What next for Boeing and the Dreamliner?


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Akbar Al Baker’s excitement was evident for all to see. The chief executive of Qatar Airways had flown more than a dozen journalists to Boeing’s Seattle headquarters in November to witness the carrier take delivery of its first Dreamliner 787 and he wanted the world to see just what his airline could offer its passengers. 

“I just got a new toy, so I am very happy. This is a moment to cherish,” an ecstatic Al Baker told Arabian Business at the official unveiling ceremony. “Today’s delivery marks the beginning of a new chapter in Boeing’s partnership with Qatar Airways, which is based on a mutual commitment to excellence,” he added.

The inaugural flight back to Doha was greeted with great fanfare with a red carpet and VIP reception. But less than two months later the outlook is far from rosy. A little over a week ago the airline grounded its five-strong fleet of 787s following a string of safety issues at other carriers, including an electrical fire that required an emergency landing and two fuel leaks. Airlines across the world, from India to the US, Europe and Ethiopia, were forced to take their fleets out of action, an embarrassing fate for a plane so eagerly anticipated by both the aviation industry and passengers alike.

“This is easily the worst product launch for any Boeing jet,” says Richard Aboulafia, vice president of analysis at Virginia-based Teal Group Corporation.

“To see anything this bad, you need to go back to Douglas’s DC-10, but that plane was grounded after hundreds were killed, while here we’re only talking about one injury-free flight evacuation. Clearly, this is a much safer plane and we have a much safer air travel system today too, but it is deeply embarrassing and very expensive for Boeing,” he adds.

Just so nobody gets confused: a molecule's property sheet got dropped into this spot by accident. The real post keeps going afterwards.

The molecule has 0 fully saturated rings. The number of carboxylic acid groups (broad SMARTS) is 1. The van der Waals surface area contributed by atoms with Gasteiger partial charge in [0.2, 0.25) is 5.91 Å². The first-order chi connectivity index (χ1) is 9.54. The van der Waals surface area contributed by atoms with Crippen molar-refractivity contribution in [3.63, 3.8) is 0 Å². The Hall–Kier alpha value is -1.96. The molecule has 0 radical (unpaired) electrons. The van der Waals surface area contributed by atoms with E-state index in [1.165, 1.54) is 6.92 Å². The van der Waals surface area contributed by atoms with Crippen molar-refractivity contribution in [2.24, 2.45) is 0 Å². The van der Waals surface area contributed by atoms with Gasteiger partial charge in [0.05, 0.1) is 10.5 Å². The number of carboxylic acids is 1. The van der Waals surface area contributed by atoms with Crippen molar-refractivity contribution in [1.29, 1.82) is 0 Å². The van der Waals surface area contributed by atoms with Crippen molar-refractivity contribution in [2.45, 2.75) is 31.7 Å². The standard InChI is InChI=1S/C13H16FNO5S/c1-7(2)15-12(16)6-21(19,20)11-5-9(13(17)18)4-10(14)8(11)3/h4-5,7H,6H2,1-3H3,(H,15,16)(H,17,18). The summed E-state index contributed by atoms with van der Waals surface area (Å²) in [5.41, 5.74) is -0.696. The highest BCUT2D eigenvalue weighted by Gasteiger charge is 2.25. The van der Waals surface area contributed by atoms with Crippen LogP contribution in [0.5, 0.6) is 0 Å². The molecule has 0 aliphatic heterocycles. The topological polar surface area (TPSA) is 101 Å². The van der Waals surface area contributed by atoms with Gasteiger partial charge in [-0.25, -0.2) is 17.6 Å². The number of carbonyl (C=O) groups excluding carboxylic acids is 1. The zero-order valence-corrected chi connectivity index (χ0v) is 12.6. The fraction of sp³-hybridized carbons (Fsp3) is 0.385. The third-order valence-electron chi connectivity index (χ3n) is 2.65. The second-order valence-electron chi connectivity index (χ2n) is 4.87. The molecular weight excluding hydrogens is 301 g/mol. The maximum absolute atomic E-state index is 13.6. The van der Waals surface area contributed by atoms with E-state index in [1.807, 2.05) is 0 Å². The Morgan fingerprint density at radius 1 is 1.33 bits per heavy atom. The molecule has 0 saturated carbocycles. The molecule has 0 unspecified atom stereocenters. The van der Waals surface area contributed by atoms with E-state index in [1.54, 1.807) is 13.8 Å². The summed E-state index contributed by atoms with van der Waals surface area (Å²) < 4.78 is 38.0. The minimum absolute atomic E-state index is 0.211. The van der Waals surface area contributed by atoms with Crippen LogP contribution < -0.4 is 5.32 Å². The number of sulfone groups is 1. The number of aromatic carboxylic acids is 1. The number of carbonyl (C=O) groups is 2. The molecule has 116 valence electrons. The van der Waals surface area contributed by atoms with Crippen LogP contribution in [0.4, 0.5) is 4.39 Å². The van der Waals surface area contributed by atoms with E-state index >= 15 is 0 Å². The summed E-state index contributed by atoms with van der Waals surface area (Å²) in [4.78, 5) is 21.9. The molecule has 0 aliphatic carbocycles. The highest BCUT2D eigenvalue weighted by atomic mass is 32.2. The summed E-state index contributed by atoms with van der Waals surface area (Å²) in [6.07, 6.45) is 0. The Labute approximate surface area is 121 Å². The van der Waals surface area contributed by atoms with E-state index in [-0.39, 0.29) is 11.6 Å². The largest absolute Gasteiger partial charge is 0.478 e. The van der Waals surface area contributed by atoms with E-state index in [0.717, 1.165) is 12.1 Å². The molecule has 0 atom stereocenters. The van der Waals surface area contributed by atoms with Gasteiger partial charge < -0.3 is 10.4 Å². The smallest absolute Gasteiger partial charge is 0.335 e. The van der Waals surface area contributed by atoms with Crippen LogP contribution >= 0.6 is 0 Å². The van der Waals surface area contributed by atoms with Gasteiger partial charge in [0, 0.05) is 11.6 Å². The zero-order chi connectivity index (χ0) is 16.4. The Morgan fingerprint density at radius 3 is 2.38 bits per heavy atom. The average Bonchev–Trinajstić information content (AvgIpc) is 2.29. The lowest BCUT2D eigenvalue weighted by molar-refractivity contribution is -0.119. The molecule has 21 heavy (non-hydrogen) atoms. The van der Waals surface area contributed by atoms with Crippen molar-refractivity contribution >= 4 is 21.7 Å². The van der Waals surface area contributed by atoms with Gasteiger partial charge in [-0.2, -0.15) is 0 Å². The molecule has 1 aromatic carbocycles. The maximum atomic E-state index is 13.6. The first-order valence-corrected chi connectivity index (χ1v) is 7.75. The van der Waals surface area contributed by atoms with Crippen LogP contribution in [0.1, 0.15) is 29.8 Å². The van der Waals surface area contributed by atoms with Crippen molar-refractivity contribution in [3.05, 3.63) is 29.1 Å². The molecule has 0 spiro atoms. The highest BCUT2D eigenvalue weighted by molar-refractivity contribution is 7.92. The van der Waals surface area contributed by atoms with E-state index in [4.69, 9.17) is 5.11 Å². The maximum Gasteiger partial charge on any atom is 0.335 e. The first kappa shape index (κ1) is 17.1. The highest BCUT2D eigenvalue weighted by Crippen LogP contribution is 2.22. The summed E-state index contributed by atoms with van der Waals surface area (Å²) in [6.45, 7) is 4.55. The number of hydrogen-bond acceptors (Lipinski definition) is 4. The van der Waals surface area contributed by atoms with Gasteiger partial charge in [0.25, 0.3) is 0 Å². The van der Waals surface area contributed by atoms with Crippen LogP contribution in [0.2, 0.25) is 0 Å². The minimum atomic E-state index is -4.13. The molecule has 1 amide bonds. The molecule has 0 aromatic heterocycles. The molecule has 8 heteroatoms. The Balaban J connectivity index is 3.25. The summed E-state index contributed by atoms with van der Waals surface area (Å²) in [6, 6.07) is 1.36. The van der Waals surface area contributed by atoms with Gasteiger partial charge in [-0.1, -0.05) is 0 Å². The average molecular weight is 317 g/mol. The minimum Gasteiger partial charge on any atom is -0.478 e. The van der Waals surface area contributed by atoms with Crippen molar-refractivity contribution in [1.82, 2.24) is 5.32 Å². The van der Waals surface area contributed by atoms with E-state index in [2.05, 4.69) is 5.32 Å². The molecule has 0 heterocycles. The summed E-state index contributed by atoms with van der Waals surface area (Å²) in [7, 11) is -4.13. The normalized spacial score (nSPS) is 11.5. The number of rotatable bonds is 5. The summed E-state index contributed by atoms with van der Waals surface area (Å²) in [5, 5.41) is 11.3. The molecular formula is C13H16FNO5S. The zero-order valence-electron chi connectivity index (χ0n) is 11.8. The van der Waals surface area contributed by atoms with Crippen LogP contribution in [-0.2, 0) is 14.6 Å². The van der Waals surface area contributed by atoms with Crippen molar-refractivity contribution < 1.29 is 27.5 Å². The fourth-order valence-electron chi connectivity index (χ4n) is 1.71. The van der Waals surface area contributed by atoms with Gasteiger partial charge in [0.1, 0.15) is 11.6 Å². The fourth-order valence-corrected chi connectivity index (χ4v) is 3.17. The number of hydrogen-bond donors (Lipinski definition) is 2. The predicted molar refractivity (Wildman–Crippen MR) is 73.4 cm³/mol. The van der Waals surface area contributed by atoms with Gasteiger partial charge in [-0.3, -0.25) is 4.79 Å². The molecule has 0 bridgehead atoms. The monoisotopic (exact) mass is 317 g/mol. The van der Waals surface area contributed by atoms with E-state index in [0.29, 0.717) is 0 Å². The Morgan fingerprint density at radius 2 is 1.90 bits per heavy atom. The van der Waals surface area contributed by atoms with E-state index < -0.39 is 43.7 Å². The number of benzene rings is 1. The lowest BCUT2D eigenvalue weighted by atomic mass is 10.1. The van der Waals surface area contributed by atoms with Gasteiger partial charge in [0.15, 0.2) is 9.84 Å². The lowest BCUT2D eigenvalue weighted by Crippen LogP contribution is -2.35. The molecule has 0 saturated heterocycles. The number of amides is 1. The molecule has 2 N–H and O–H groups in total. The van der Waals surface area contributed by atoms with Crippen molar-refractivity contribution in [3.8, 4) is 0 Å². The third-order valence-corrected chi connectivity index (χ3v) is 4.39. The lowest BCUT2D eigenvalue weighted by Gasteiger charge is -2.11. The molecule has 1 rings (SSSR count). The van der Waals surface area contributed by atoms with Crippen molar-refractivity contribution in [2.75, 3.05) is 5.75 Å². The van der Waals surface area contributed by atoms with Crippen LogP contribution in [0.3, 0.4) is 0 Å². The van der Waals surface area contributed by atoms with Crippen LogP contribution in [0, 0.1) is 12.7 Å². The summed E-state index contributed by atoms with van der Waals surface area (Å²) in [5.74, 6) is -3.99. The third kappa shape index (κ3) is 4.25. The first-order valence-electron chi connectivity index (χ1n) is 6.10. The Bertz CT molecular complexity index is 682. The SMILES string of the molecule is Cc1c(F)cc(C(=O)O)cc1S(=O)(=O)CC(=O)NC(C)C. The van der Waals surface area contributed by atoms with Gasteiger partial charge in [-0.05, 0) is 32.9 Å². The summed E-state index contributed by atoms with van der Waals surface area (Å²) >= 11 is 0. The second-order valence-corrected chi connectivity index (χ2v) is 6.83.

As its name suggests, Boeing’s Dreamliner is more than just another plane. The Seattle-based planemaker billed the long-awaited 787 as a leap forward in aircraft design and a symbol of the aviation industry’s greener future. The use of new battery technology promised to burn 20 percent less fuel than rival planes using its ultra-modern part-composite airframe makes the aircraft much lighter, potentially longer lasting, and cheaper to fly.

The decision last week to ground the plane is the latest in a series of setbacks, which have included cost overruns and years of delays. When the plane entered service in 2011 it was already more than three years late after Boeing struggled with the leap in technology.

The latest trouble occurred when pilots for Japan’s All Nippon Airways were forced to make an emergency landing after receiving a warning of battery problems. An investigation later found that flammable liquid had leaked from the lithium-ion battery, which is below and slightly behind the cockpit. That problem was followed by a battery fire onboard a Japan Airlines plane. Both incidents involved the battery, raising concerns that the jet’s electrical problems could be far worse than originally believed.

The 787 is the first plane to make extensive use of lithium-ion batteries, which have in the past been cause for concern due to the potential to catch fire. The FAA has given the batteries extra scrutiny and issued a special rule for their use in the Dreamliner but Boeing will need to act quickly to determine if the fault is with the battery itself or the wiring. In the meantime, what does this mean for the seven Middle Eastern airlines that have placed bets on the aircraft’s technology?

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